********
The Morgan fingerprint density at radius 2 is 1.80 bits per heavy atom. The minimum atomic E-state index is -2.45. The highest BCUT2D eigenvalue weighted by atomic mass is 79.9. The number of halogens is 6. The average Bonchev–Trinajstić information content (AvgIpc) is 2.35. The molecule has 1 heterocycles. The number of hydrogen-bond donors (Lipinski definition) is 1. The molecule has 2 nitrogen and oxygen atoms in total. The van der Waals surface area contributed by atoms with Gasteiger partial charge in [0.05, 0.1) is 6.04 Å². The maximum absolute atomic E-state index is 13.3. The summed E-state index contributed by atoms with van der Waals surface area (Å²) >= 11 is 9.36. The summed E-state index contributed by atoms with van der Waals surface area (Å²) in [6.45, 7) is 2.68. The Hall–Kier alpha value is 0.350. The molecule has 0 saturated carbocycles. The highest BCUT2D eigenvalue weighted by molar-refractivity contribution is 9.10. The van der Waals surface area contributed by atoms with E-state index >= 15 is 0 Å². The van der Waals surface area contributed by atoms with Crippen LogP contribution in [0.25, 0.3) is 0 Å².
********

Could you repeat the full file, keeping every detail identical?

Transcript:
The Morgan fingerprint density at radius 2 is 1.80 bits per heavy atom. The minimum atomic E-state index is -2.45. The highest BCUT2D eigenvalue weighted by atomic mass is 79.9. The number of halogens is 6. The average Bonchev–Trinajstić information content (AvgIpc) is 2.35. The molecule has 1 heterocycles. The number of hydrogen-bond donors (Lipinski definition) is 1. The molecule has 2 nitrogen and oxygen atoms in total. The van der Waals surface area contributed by atoms with Gasteiger partial charge in [0.05, 0.1) is 6.04 Å². The maximum absolute atomic E-state index is 13.3. The summed E-state index contributed by atoms with van der Waals surface area (Å²) >= 11 is 9.36. The summed E-state index contributed by atoms with van der Waals surface area (Å²) in [6.45, 7) is 2.68. The Hall–Kier alpha value is 0.350. The molecule has 0 saturated carbocycles. The highest BCUT2D eigenvalue weighted by molar-refractivity contribution is 9.10. The van der Waals surface area contributed by atoms with E-state index >= 15 is 0 Å². The van der Waals surface area contributed by atoms with Crippen LogP contribution in [0.25, 0.3) is 0 Å².